Two contemporary retailing ideas are making healthcare distribution in parts of Africa more effective. Both programs are in the development stage, and both are showing signs of success.
The first idea borrowed from current retail practice is franchising. A posting on the Forbes Magazine (New York) website on October 11, 2007 features an idea originated in 1997 by a lawyer from the United States.
According to the posting, the lawyer was travelling through Kenya and observed that basic healthcare needs--especially in rural areas--were not being met. Specifically, available generic drugs, used to treat common problems in Kenya, were not getting to consumers who needed them the most.
The medical problems were not exotic and did not require the intensely specialized care physicians in a fully operational modern hospital could provide.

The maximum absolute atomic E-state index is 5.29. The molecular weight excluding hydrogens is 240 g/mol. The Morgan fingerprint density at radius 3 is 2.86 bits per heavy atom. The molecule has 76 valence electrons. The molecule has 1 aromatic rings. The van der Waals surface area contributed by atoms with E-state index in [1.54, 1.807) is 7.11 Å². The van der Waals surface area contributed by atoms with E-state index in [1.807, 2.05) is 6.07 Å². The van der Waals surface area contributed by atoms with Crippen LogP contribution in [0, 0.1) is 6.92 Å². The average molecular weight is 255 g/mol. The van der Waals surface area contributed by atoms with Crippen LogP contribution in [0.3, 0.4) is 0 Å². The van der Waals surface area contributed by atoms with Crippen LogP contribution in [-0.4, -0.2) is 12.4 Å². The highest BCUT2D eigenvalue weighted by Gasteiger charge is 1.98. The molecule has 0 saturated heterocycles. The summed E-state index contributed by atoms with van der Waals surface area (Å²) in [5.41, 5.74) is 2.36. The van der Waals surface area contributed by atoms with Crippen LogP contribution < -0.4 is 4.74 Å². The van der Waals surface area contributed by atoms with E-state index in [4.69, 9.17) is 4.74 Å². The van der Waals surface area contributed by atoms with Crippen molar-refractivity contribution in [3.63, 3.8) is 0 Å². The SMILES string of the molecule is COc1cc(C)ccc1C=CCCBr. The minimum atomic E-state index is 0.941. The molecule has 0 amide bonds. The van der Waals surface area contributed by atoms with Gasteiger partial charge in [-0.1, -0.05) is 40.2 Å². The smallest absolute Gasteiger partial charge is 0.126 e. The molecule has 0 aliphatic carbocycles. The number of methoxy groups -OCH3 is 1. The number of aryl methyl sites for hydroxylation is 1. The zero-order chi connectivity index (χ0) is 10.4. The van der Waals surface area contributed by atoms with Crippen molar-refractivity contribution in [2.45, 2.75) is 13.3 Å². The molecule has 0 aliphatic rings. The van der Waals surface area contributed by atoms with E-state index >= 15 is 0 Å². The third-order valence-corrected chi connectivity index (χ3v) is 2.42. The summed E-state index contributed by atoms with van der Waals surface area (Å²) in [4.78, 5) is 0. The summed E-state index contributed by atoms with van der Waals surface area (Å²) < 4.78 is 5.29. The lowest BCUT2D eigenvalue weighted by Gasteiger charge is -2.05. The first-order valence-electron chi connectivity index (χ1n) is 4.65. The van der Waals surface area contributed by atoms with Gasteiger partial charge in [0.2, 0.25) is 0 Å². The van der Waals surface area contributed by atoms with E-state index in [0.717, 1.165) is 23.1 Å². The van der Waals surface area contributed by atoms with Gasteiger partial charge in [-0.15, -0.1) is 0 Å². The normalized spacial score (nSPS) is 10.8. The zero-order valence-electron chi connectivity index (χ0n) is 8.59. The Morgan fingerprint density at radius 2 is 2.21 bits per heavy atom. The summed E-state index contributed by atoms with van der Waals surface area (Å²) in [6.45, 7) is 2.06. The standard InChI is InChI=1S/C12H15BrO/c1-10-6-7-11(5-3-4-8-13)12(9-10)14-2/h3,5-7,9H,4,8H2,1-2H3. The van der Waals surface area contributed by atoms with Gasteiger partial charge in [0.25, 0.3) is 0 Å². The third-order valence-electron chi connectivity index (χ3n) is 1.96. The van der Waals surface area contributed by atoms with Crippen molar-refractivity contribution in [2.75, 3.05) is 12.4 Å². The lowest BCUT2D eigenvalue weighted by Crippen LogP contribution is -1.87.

Another critical observation was that "government clinics often ran out of drugs because of supply-chain problems, while roadside shops sold elixirs of dubious quality."
One of the elements that makes franchising successful in developed economies is that the franchise model establishes and maintains standards using a system of controls that are easily communicated, learned, and reviewed on a periodic basis.
A foundation was established to subsidize "nurses in rural areas to run 65 for-profit retail clinics in Kenya that provide basic...